A senior trade union official has said questions remain to be answered about the decision-making process which led to the withdrawal of staff conducting post-Brexit checks on goods at Larne and Belfast ports.
Alan Law of Nipsa, which represents some of the port employees, told The Irish Times all unions involved had "concerns about how this process unravelled. I think we're all wanting to get to the bottom of this . . . to ensure that decisions that are taken of this nature are done so properly."
Sinn Féin Member of the Legislative Assembly (MLA) John O'Dowd also said issues including concerns about confidential emails "raise many questions that need to be answered". And he called on Mid- and East Antrim Borough Council, the Minister for Agriculture and the DUP "to provide a full and accurate account of exactly what happened as a matter of urgency".
Physical checks on goods of animal origin arriving from Britain resumed on Wednesday after the North's Department of Agriculture agreed staff could return. This followed a full threat assessment from the Police Service of Northern Ireland (PSNI) and its own internal risk assessment, as well as liaison with staff and unions.
Staff employed by Mid and East Antrim Borough Council at Larne returned to work on Friday.
They were withdrawn from duty on February 1st following what the council described as concerns over "sinister and menacing behaviour". This included the appearance of graffiti referencing tensions around the Northern Ireland protocol and describing port staff as "targets".
Department staff were withdrawn from work that night on the order of the then DUP minister for agriculture Edwin Poots.
However the PSNI has consistently said there was no evidence of credible threats.
In its statement of February 1st, the council said trade unions had “raised serious concerns around the safety of staff” and had warned staff number plates were being recorded. “We simply have found no evidence from anyone [as to] where that came from,” said Mr Law.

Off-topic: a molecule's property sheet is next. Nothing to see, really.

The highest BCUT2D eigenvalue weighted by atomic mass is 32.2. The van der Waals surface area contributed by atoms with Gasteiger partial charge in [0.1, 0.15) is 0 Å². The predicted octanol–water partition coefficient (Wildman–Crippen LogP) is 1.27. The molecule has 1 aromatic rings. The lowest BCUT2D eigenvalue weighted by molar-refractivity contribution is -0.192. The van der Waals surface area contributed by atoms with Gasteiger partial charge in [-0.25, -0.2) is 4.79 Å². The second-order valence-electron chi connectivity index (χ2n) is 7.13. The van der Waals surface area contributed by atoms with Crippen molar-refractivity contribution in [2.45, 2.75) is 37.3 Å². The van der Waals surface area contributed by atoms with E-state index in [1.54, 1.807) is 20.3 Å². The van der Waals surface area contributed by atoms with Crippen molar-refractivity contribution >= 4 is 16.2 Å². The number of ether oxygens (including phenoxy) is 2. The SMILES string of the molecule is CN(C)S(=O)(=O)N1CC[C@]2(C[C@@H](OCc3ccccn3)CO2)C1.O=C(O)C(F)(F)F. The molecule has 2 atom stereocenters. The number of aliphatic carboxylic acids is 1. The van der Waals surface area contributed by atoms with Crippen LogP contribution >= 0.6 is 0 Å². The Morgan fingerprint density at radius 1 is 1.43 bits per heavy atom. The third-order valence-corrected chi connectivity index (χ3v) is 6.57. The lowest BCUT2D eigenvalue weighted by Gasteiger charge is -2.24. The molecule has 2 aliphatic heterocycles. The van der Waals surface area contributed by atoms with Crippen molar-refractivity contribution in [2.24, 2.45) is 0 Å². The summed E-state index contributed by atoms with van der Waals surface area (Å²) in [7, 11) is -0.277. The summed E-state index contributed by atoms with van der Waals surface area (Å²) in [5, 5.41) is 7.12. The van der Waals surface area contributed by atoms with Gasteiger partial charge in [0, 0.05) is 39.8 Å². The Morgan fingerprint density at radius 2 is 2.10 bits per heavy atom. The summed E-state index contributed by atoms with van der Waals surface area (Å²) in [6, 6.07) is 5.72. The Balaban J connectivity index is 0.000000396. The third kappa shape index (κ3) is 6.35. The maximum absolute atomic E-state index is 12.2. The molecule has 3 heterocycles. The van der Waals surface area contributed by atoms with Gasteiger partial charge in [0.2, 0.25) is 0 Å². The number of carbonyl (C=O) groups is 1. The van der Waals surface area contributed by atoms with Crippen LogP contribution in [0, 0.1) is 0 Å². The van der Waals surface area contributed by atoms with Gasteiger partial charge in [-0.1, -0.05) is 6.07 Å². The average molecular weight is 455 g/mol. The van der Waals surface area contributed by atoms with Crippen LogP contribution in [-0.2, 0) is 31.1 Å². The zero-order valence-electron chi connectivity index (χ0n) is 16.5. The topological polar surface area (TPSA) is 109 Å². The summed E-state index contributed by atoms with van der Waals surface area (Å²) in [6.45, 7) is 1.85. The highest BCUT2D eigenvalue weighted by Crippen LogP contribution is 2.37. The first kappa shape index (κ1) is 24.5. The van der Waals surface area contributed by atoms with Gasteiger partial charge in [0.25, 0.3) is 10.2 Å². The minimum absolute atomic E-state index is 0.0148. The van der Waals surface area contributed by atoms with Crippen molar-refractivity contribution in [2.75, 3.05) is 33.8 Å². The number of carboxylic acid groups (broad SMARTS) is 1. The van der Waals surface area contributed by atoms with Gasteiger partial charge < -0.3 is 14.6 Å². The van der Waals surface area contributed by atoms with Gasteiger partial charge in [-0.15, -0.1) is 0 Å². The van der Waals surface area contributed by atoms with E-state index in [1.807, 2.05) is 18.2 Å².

“They have attributed a lot of the decision-making to communication that came from the unions which didn’t come from the unions,” he said. “It’s proven to be very, very difficult to get down to the exact rationale for much of what’s happened here.”
Ictu assistant general secretary Owen Reidy said the unions had "acted reasonably and quickly in the interest of their people, and I think Mid and East Antrim Council need to account for themselves."
He said any issues around the protocol needed to be “worked out by the political parties and the governments and the EU through politics and diplomacy, as opposed to threats and boycotts.”
A spokeswoman for Mid- and East Antrim Borough Council said its “threshold for risk when it comes to our staff is very low, and the health, safety and well-being of our workers remains our top priority.”
She said the mayor had been made aware of “correspondence to the council’s HR department from a major trade union setting out their concerns”. And the mayor reflected these “and highlighted some of the alleged activity which had been reported to council, from several stakeholders”.
It was on this basis councillors agreed unanimously to withdraw staff, who returned on February 5th following a threat assessment by the PSNI and an internal risk assessment.
“This remains under review by Council in partnership with the PSNI and in correspondence with the trade unions,” said the spokeswoman.
Mid- and East Antrim Alliance party Cllr Danny Donnelly told the BBC there had been "conflicting statements" in the aftermath of the withdrawal of port staff. And he was "surprised to hear a few days later the PSNI saying there was no credible threat".
He said councillors felt they had not been given enough information before the decision to withdraw the staff was made.
Additional reporting – PA